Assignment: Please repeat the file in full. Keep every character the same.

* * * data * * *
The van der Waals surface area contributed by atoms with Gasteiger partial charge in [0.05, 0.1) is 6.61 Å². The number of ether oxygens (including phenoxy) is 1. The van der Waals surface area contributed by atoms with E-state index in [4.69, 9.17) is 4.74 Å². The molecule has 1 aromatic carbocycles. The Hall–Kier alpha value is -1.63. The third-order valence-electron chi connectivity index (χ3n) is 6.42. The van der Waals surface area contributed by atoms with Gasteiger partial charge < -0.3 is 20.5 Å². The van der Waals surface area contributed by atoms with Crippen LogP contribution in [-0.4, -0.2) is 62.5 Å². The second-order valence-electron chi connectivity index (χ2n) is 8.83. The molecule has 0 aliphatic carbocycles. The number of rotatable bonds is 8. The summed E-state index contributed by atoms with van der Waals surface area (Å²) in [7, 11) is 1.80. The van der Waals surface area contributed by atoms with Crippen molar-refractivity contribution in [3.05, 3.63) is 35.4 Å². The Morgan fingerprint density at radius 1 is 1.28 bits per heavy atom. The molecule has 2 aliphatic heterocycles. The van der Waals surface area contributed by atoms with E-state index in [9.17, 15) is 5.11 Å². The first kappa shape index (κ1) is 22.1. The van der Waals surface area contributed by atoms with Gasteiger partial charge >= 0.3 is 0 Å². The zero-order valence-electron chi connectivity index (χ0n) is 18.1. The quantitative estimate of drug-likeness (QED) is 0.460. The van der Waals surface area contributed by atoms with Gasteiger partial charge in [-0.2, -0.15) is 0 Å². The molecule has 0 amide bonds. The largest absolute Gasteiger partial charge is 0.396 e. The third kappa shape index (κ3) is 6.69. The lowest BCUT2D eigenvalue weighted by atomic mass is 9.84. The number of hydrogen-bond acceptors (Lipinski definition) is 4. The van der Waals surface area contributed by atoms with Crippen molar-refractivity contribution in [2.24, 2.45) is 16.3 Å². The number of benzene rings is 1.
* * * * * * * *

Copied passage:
The van der Waals surface area contributed by atoms with Gasteiger partial charge in [0.05, 0.1) is 6.61 Å². The number of ether oxygens (including phenoxy) is 1. The van der Waals surface area contributed by atoms with E-state index in [4.69, 9.17) is 4.74 Å². The molecule has 1 aromatic carbocycles. The Hall–Kier alpha value is -1.63. The third-order valence-electron chi connectivity index (χ3n) is 6.42. The van der Waals surface area contributed by atoms with Gasteiger partial charge < -0.3 is 20.5 Å². The van der Waals surface area contributed by atoms with Crippen LogP contribution in [-0.4, -0.2) is 62.5 Å². The second-order valence-electron chi connectivity index (χ2n) is 8.83. The molecule has 0 aliphatic carbocycles. The number of rotatable bonds is 8. The summed E-state index contributed by atoms with van der Waals surface area (Å²) in [7, 11) is 1.80. The van der Waals surface area contributed by atoms with Crippen molar-refractivity contribution in [3.05, 3.63) is 35.4 Å². The Morgan fingerprint density at radius 1 is 1.28 bits per heavy atom. The molecule has 2 aliphatic heterocycles. The van der Waals surface area contributed by atoms with E-state index in [9.17, 15) is 5.11 Å². The first kappa shape index (κ1) is 22.1. The van der Waals surface area contributed by atoms with Gasteiger partial charge >= 0.3 is 0 Å². The zero-order valence-electron chi connectivity index (χ0n) is 18.1. The quantitative estimate of drug-likeness (QED) is 0.460. The van der Waals surface area contributed by atoms with Gasteiger partial charge in [-0.2, -0.15) is 0 Å². The molecule has 0 amide bonds. The largest absolute Gasteiger partial charge is 0.396 e. The third kappa shape index (κ3) is 6.69. The lowest BCUT2D eigenvalue weighted by atomic mass is 9.84. The number of hydrogen-bond acceptors (Lipinski definition) is 4. The van der Waals surface area contributed by atoms with Crippen molar-refractivity contribution in [2.24, 2.45) is 16.3 Å². The number of benzene rings is 1.